Drifting and striding, in Hollywood and elsewhere, with Geoff Nicholson - author of The Lost Art of Walking, and Walking in Ruins withcholson, author of Toff Nidrifting and stomping withcholson, author of The Lost Art of Walking, considers the narrower and wider shores of obsessive pedestrianism.

Friday, November 1, 2013

SHELTER FROM THE STORM KING


I went for a walk at the Storm King Art Center, an hour north of New York City, in Cornwall-on-Hudson.  It’s a sort of sculpture park, but since it covers five hundred acres of hills and woods they prefer the term sculpture landscape.  There’s work by Caro, Calder, Moore, Hepworth, and many more, mostly big outdoorsy pieces that can stand up to and react with the weather.


I’d been there a couple of times before, once in the summer when it was so hot and humid that even walking from the parking lot to the first sculpture felt like an ordeal.  And I was once there in winter, when it was very cold and gloomy, much easier for walking but the experience was fairly bleak, not that I’m entirely against bleak experiences.  But all in all I suspect autumn, when the leaves are changing color is the best time to go, and that’s when I was there this year.

It’s an interesting question: do people go to Storm King for the walking or for the art?  Well, both obviously, but certainly they could still do the walking if there was no art there, whereas they couldn’t see the art if they didn’t do any walking, so I suppose the walking “wins.”


Even given that it was a cool autumn day, the place is so big that walking from one exhibit to another can still be quite a hike. And sometimes you’re at the top of a hill and you see a sculpture down at the bottom and you think, “Well yes, I wouldn’t mind going down to have a look at that, but then I’d have to climb all the way up this hill again afterwards.”  And so you decide to give that one a miss.  I’m sure that the true art lover has no such Philistine thoughts. (Yeah, right).


And given the park’s great size, and the broad distribution of the sculptures, you’d think it would be easy enough to avoid other people and find your own space.  But not so.  I was standing, admiring Alice Aycock’s Three-Fold Manifestation (that's it above), when I saw two women a couple of hundred yards away who abruptly changed the direction they were walking, and started powering toward me.  I don’t think it was my own magnetic personality, nor the siren call of the art, I think these two women thought, “That piece over there must be good because that guy’s looking at it.”

I started to edge slowly away, although at the same time I thought that a real art should stand his ground.  The woman leading the charge was a plumpish, pleasant-enough looking middle aged woman, and she was wearing a tie-dye tee-shirt, though frankly she didn’t look like a woman who ordinarily wore tie-dye.  I suspected this was her special day, a chance to let her hair down, and she was wearing it as a special treat.  I started to feel a certain sympathy for the woman.

However when she got within hailing distance, her cell phone went off.  It played “The Lion Sleeps Tonight” (really) and she yelled into the phone, “Hey, how ya doin’ Louie?”  I yomped rapidly away.  There was other art to be seen.


There was an exhibition at Storm King of work by Thomas Houseago, an exhibition called “As I Went Out One Morning” – a reference to the Bob Dylan song that I thought nobody liked very much.  I was obviously wrong.  I’ve met young Houseago a few times, he’s a Yorkshireman like myself, though in his case from Leeds (and we folk from Sheffield think they’re a very rum bunch in Leeds).  He’s a loud, cheerful, hairy, argumentative, roaring boy, and he makes the kind of sculpture you might expect; big, rough, muscular, untidy works, many of them figurative though not quite human, looking like half-finished or half-decomposed robots or aliens constructed from junkyard parts.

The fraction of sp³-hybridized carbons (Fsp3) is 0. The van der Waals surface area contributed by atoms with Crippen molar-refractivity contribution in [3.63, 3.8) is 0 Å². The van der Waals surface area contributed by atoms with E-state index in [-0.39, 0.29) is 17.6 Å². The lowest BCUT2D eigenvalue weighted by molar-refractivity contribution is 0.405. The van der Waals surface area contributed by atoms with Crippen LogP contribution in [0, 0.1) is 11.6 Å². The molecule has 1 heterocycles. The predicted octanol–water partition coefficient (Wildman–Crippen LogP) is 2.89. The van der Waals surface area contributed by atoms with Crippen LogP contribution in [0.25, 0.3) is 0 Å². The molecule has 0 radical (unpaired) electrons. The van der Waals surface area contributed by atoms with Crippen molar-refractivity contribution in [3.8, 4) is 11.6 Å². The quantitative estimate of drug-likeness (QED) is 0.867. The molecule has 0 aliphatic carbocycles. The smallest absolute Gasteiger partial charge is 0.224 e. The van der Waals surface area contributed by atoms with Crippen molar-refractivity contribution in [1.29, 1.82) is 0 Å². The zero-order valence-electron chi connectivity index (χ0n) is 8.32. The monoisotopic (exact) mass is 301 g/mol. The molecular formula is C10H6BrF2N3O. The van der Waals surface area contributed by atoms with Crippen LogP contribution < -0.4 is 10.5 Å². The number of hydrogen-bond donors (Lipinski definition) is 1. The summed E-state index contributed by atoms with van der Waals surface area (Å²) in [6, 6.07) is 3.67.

I like the work a lot and there were two pieces at Storm King I liked especially.  Houseago looks like a man who never simply walks, much less strolls or saunters.  That would be far too gentle, far too undemonstrative.  And it was no great surprise that the two works I liked were, Striding Figure II (Ghost) – that’s it above; and Untitled Striding Figure 1 - that’s it below.


Of course the great thing about any piece of work at Storm King that invokes walking, is that when you look at it you’re pretty much guaranteed also to see some actual people walking as well, sometimes in a rather playful way.  This seems very right, very appropriate, so long as they’re not playing “The Lion Sleeps Tonight” on their cell phone.

You weren’t allowed to touch Houseago’s work, understandable enough, but people were finding it very hard to resist.  Some just walked right up and grabbed it.  Attendants told them to stop, but you felt their hearts weren’t really in it.

And here’s an interesting confluence, or perhaps just a funny thing: lately a friend of mine has been in China, posting the occasional snippet of news on Facebook, and it seems the Chinese have a peculiar attitude towards walking or at least towards the English language.  


They have some rather wonderful signs that say “No Striding.”  Of course it would be tempting to ignore the sign and when challenged say, “I wasn’t striding, I was only meandering.”  But my guess is that this distinction might be lost on the Chinese authorities.  Equally, looking at the stick figure on the sign, maybe they actually mean no running.  Semiotics, isn’t a minefield, innit?

1 comment:

  1. You might like a visit to Oleana nearby, if you haven't been. F. Church's orientalist mansion, with a fab view.

    ReplyDelete